Thursday, September 4, 2008

A Ceramic One-Cup Tea Maker in the Pu Gak Style


There is always much talk on tea blogs about the problem of how to brew tea in the office quickly and efficiently without surrendering flavour. This is probably a legitimate concern for us teaist who strive for perfection in the cup. Out of all the excellent posts one has came across, none seem to suggest, the ceramic one-cup tea maker.


It only makes sense that this functional teawear was first created in Korea. In a country that is always on the go and has one of the longest work weeks in the world, this simple one cup design seems perfect for both the traditional herbal teas as well as loose leaf greens that Korean tea drinkers consume.

There are many different designs, but all contain three essential parts: the cup body, the inside filter, and the lid/ filter rest. It's pretty self-explanatory you just preheat/ rinse, put the leaves in the filter that is already resting in the cup, add warm water, put the lid on, when you feel the tea is ready remove the lid, take out the filter with the leaves inside and rest it on the lid, drink the tea, repeat. Simple.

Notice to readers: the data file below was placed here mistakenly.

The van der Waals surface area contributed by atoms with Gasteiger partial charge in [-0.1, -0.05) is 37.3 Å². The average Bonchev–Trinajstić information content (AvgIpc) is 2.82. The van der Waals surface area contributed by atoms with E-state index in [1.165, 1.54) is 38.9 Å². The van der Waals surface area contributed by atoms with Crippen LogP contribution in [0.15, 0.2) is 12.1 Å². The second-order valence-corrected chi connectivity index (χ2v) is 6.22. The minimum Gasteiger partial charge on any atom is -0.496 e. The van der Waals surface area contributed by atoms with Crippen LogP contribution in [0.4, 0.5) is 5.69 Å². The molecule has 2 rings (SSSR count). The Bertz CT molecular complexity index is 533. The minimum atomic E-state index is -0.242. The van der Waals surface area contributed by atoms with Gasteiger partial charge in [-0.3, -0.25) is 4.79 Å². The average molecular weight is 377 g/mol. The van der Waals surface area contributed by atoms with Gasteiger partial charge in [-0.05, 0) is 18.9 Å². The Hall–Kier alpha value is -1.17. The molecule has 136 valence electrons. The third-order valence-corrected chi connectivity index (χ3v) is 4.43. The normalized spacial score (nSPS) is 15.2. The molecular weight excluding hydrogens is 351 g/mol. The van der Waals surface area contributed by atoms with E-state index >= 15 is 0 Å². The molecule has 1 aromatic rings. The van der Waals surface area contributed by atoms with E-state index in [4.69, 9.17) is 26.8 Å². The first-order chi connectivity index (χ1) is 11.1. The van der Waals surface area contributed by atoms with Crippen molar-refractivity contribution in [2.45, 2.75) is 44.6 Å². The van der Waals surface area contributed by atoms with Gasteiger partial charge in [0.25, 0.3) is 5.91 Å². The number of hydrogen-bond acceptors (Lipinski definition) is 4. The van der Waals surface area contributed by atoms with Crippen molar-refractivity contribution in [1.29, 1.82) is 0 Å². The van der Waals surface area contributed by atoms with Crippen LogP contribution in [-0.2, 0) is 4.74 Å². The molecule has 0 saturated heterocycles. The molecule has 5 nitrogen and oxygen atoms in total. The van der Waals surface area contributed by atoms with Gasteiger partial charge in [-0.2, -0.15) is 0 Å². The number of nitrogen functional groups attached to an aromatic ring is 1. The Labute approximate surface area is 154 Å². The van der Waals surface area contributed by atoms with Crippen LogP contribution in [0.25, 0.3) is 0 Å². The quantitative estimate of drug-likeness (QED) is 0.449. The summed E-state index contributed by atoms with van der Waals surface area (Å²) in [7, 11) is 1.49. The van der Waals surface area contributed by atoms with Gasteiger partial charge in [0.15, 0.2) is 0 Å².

A lot of these one cup tea makers are mass produced in factories, by machines, or made by unknown, lesser experienced artists that work in a shop with others producing the same product. But, it is possible to acquire some original pieces like this one by artist Huh Sang Wook. Out of all the one cup makers one has used this one consistently produces the best cup of tea. It softens the tea and rounds out bitter edges. This one-cup tea maker is crafted in the pu gak style. This style is similar to pak ji but shows some important differences.

In the pak ji style the white glaze is carefully etched away but no deep impressions are left on the surface, so the surface remains smooth. In the pu gak style the images are not etched on the surface, but the clay is deeply striped away so it leaves a relief image on the surface.

This work by Huh Sang Wook features a mugunghwa flower, the national flower of Korea. This flower is a symbol of immortality.

Peace

2 comments:

raquel said...

thank you for this website. but i am doing a class art project final on the histry of japanese tea cup culture and it would be great if you put who made them like women or somebody else so we could have a better understanding of were its coming from.

Matt said...

Raquel,

Sorry for the late reply. One usually lists the artist's name and any other pertinent information about each piece. If you have any questions about any particular piece, feel free to ask. Wishing you the best of luck on your paper.

Peace